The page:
22 Oct October 22, 2016

Tips for thesis writing – Part 3

Andrew Bamford 0 Uncategorized

Well here are the final four tips in our three-part series on thesis writing. We hope you all found these helpful and that your written work and stress levels have benefited as a result! Thanks for reading, we will be beginning an article on tips for writing literature reviews in the near future. Keep checking back at our website (www.foolproof-reading.com) and Facebook page (www.facebook.com/foolproofread) for updates. Please feel free to share with your friends and colleagues!



11) Get a friend (someone who is suitable) to read over your work before submission, or use a professional proofreading service – preferably Foolproof Reading 🙂
– Once you have read your work over and over again you will have a tendency to miss grammatical and spelling errors, misplaced tables and figures, and other formatting errors.
– If English is not your first language then I cannot stress this point enough. As an examiner, nothing frustrates me more than poor English. Examiners should not have to try and decipher what a student is trying to convey and if they do, you will lose marks for this, potentially lots!
– Although it costs a lot of money to professionally proofread a thesis (typically ~ $700 for a standard 40,000 word Honours thesis), consider how much money you have invested in your education to this point. Considering how important your thesis is to your career and how much effort you have already invested in time and money, the cost of professional proofreading (such as we provide here at Foolproof Reading) is comparatively minimal.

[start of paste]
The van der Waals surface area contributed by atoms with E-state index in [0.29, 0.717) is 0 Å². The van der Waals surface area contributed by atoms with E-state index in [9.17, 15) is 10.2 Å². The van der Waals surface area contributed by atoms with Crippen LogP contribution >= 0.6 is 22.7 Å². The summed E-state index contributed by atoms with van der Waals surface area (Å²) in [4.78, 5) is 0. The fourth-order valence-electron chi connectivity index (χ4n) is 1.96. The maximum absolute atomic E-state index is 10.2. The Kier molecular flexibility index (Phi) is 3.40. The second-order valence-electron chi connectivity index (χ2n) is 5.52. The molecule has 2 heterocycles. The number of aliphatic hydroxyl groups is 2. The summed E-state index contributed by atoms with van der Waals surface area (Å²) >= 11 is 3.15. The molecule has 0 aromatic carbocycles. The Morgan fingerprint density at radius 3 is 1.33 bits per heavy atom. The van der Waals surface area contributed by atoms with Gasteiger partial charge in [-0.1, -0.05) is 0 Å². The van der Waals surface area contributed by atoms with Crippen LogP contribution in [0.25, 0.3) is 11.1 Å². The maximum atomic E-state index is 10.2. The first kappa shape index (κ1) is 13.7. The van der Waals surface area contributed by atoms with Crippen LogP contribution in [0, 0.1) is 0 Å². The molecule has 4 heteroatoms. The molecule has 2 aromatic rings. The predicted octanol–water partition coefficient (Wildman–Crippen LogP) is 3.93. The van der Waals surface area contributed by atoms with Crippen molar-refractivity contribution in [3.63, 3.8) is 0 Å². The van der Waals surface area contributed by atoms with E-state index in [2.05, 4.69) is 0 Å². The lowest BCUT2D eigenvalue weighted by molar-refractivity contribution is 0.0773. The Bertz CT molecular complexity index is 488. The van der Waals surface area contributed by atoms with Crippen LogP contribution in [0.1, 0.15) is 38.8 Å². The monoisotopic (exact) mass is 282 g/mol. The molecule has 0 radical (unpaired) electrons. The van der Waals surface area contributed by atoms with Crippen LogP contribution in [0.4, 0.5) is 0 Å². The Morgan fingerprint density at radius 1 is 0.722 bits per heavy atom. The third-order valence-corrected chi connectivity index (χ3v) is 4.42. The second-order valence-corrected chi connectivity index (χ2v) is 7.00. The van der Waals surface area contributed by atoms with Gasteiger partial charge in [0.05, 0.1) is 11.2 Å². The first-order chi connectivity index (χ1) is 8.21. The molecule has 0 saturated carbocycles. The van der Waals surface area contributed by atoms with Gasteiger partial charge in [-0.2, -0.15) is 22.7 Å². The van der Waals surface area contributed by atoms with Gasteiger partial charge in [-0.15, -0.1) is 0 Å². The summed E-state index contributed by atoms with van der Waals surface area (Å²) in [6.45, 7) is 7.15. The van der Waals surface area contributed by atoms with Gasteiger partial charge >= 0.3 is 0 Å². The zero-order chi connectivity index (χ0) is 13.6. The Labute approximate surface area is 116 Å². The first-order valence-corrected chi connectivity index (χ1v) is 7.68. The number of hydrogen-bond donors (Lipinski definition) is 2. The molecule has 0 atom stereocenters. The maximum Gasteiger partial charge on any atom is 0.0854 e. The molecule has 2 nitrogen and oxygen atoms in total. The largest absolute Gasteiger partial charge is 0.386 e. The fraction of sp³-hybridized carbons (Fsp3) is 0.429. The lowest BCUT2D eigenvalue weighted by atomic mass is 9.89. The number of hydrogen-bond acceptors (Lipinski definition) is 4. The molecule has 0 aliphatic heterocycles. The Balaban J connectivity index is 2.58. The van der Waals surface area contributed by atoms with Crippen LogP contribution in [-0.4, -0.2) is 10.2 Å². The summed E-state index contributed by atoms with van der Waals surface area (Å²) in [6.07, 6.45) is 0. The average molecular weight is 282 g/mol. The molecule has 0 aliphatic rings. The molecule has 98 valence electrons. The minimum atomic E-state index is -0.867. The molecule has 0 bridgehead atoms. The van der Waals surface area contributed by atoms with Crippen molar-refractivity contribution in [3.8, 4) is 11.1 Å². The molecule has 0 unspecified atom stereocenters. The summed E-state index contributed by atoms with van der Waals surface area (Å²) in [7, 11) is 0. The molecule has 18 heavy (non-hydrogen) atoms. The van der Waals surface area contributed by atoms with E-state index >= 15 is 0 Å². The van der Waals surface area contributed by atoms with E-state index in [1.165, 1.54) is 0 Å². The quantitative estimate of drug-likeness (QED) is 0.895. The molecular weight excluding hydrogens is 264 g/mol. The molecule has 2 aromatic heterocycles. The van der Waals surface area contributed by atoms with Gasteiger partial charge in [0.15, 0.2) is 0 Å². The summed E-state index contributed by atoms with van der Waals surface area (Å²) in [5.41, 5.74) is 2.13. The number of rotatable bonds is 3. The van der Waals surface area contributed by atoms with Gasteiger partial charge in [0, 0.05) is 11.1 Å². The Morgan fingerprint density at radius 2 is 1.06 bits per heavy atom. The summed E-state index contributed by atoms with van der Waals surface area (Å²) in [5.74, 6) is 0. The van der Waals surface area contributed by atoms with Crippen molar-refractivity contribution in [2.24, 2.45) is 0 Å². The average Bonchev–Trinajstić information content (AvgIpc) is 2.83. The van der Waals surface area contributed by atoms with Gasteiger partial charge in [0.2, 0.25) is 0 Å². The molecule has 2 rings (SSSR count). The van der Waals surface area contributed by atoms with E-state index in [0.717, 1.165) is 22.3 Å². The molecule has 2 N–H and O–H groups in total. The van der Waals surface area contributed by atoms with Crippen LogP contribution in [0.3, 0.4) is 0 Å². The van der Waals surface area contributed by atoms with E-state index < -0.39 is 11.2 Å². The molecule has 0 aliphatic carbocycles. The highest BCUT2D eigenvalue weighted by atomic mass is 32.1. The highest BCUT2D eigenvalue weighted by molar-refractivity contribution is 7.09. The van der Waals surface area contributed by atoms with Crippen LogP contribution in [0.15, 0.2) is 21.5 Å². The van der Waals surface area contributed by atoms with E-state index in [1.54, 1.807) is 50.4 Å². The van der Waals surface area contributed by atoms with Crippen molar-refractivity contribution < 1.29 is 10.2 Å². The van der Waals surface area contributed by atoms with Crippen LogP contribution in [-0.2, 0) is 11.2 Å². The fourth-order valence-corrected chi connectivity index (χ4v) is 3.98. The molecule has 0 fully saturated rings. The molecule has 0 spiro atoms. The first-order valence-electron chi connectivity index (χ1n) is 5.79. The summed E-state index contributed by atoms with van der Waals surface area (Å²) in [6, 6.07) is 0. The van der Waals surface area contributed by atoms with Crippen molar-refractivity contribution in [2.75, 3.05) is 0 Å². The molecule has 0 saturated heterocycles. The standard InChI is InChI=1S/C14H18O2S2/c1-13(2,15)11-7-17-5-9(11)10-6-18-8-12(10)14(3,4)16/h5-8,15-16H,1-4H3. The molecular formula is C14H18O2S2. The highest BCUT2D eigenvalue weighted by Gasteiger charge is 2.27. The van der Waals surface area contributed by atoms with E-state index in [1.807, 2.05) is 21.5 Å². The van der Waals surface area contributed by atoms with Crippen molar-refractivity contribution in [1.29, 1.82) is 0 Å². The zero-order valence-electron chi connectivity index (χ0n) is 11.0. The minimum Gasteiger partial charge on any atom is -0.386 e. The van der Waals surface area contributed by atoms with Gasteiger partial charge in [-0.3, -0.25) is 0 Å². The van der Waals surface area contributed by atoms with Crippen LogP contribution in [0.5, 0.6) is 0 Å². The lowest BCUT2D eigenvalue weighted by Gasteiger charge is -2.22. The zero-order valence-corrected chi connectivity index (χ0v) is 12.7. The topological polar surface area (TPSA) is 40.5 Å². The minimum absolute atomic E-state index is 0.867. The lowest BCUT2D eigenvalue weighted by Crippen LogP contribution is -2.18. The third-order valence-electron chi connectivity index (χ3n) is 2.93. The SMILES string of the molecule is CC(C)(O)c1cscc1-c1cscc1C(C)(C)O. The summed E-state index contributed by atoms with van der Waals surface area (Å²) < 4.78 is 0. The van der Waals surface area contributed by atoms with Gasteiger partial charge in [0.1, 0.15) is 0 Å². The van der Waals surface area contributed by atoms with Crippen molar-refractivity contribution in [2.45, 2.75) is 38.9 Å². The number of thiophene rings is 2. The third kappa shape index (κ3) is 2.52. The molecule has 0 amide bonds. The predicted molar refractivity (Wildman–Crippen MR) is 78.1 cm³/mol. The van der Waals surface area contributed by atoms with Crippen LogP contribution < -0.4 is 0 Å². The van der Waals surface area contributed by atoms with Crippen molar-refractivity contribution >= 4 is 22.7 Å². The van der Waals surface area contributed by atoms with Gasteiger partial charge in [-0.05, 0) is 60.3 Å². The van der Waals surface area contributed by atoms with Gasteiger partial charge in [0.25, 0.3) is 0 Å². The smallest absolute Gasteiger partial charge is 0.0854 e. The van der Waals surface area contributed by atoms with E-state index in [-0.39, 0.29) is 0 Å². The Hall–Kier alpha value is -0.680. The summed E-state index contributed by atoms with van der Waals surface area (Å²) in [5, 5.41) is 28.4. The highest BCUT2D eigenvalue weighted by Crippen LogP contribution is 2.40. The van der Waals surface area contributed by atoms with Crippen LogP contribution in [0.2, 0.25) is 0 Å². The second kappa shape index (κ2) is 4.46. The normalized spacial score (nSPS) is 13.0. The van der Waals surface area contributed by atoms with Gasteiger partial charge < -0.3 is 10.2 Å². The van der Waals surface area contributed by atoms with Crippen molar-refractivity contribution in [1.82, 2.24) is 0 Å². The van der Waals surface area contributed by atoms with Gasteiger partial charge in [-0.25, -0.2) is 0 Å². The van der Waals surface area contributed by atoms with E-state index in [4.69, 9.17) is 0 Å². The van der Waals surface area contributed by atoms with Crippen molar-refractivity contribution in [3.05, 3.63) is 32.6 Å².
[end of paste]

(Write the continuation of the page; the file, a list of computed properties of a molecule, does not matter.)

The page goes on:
12) Formatting takes more time than you think!
– A lot of people make the mistake of leaving formatting tasks, such as figure and table spacing, right until the last few days. I would recommend allowing at least two, preferably three full days to complete all formatting requirements for your thesis.
13) Save your thesis as a .pdf file for printing
– The last thing you want is compatibility issues at Officeworks when your thesis is due in three hours!
14) Don’t stress about the small things
– Font size and line spacing within Tables x, y and z are not going to affect the mark your examiner gives you. Remember that the content within the thesis is what you are being examined on (formatting is still important though). If, for some reason you find yourself in the situation where you are pressed for time with the submission date looming, then it is more important to make sure the thesis’ written content is up to standard, as opposed to wasting valuable time getting it looking pretty (This can obviously be avoided with good time management).
– Don’t forget that you will still get a chance to amend your thesis after it has been examined. You will need to address the examiner’s comments and at this stage if you weren’t able to complete all required formatting tasks prior to submission, you can do this now before the thesis is hard bound.

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